Does Tyrell Goulbourne Have An NHL Future in Flyers Bottom Six?

Wednesday, May 18, 2016
Tyrell Goulbourne is out to prove doubters wrong at the pro level in the Flyers organization. Photo: Nina Weiss/The Home News 
Editor's Note: This is the third of many player profile features that will be completed and posted online this summer to give an accurate update on the players' development paths, skill set, potential NHL ceiling and more. Most player profiles will also include exclusive thoughts from both the player and the coaching staff with in-depth assessment/comments.

If you missed either of the first two player profiles, click the links below:
The first profile story featured forward Cole Bardreau.
The second profile story featured defenseman Robert Hagg.
Similar in some ways to fellow teammate Cole Bardreau, rookie forward Tyrell Goulbourne is an under-the-radar kind of prospect in the Philadelphia Flyers system for the simple fact that he isn't a flashy offensive player who wows with his ability to create scoring chances.

Goulbourne can't and won't be successful at the pro level if his game is predicated on those above traits just mentioned. Instead, his potential path to the NHL will be driven by his tenacity and willingness to work hard and play a structured two-way game - something that Goulbourne had some troubles adjusting to early in his first season at the pro level with the Lehigh Valley Phantoms.

Heading down the stretch of his rookie season with the Phantoms, Goulbourne fully embraced the bottom-six role and began to take pride in the fact that he can make a difference by shutting down opposing teams' top offensive players.

"I know I'm not going to be a first or second line guy," he said when asked about adjusting to his role at the pro-level earlier this spring. "I know I'm not going to be the guy that's putting the puck in net all the time, but I would like to be the guy that shuts down other teams and is hard on other team's defensemen. That goes a long way."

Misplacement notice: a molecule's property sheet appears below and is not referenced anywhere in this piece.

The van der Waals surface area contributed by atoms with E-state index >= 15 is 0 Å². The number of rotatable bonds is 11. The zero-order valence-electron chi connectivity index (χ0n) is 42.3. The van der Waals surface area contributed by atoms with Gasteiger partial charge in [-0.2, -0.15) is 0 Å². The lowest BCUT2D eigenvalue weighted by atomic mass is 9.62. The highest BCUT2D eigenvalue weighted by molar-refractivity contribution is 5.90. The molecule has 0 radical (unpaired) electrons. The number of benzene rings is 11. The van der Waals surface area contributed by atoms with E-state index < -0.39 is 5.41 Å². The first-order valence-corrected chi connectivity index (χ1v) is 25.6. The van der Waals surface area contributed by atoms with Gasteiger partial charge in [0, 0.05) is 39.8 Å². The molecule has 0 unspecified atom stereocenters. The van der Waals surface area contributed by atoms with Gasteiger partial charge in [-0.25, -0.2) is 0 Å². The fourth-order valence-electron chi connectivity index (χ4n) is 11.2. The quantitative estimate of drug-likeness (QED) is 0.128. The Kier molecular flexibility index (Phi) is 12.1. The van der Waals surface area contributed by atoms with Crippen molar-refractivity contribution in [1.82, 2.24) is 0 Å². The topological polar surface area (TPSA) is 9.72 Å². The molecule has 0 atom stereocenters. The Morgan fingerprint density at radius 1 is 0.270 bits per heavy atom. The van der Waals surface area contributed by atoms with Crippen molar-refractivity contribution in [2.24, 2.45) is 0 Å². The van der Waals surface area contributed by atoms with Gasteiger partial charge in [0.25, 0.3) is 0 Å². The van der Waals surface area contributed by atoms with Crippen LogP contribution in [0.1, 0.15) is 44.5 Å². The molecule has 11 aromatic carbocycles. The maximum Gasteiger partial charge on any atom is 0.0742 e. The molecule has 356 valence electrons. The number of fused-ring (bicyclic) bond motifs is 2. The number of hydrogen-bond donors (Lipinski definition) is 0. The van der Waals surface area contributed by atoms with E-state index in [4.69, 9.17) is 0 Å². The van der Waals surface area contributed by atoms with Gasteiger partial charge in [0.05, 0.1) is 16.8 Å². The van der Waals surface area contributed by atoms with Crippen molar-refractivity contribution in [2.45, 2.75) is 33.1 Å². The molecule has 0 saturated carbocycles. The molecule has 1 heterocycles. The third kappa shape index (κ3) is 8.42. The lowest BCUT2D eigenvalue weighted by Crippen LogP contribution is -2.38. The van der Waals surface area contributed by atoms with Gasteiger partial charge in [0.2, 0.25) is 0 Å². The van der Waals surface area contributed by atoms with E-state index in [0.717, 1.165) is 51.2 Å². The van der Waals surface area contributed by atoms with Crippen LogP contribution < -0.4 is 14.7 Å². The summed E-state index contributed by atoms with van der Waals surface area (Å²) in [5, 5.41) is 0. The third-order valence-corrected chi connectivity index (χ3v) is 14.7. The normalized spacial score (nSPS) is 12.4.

As with any incoming rookie, there is a learning curve regardless of the skill set or style of play. The fact that Goulbourne was able to learn first-hand what works and what doesn't work this past season in the AHL combined with his newly found acceptance and pride in his role that best suits his strengths bodes well for his future. He's also had a good mentor in Lehigh Valley that knows a thing or two about making it work as a career in a bottom-six role.

You can help keep me on the road covering the Lehigh Valley Phantoms next season by making a donation via GoFundMe or PayPal.

The Basics

Player: Tyrell Goulbourne
Position: Forward
Height/Weight: 6-0, 200 pounds
How Acquired: Drafted by Flyers in 3rd round (72nd overall) in 2013
Contract Status: Restricted Free Agent in 2018-19

Skill Set: Physical checking, grinder type that fits bottom six role
NHL Comparable: St. Louis Blues forward Ryan Reaves? (again, offer your suggestion in comments)
Potential NHL Ceiling: Bottom-six physical/energy forward who can kill penalties

Goulbourne's Background

Goulbourne immediately had a chip on his shoulder upon being drafted by the Flyers in the 3rd round of the 2013 NHL Entry Draft. Many were confused by the pick and didn't see much potential in the prospect, but clearly Philadelphia's management/staff saw something worthy of the third round selection.

Playing a two-way game in the Western Hockey League (WHL) with the Kelowna Rockets, Goulbourne was never a point-per-game at the junior league level - his best season coming prior to turning pro in his overage season in 2014-15. That year, Goulbourne amassed 22 goals and 23 assists in 62 games and a powerful Kelowna team won the WHL championship before falling in the 2015 Memorial Cup Final.

The Edmonton, Alberta native played the penalty kill in the WHL and was a regular on the PK in his first AHL season from October through April.

Goulbourne's 2015-16 Season in Review

Goulbourne started off his rookie season with a bang, tallying his first pro goal in the Phantoms' second game of the season in Springfield. On the goal, he made a nice play near the offensive zone blue line - back-checking and creating a turnover that he finished off for his first pro goal.

"I saw that guy with his back turned towards me, so I decided jump on it and I smacked his stick and got pretty lucky on it - bounced right in front of me," Goulbourne said of his first pro goal back on October 16th. "I was aiming low-blocker but I didn't realize the goalie was a lefty so it was low-glove. But I'm glad it went in."

Then, there were his fights. Always known to be tough, Goulbourne impressed in the fisticuffs department in his first two pro fights - both of which he didn't seek out but was challenged by the opposition. On October 24th, it was a one-punch knockout of Providence Bruins' Anthony Camara. Just two weeks later, Goulbourne dropped the gloves off the opening face-off against former Phantoms forward Zack Stortini and rung his bell.

Goulbourne played off his big knockout punch of Stortini after the November 8th game saying, "Actually he went after me. I just answered the bell. It's scary to see those kind of things happen. I'm glad he's okay, and it shows a lot about his character to come back out after something like that happens."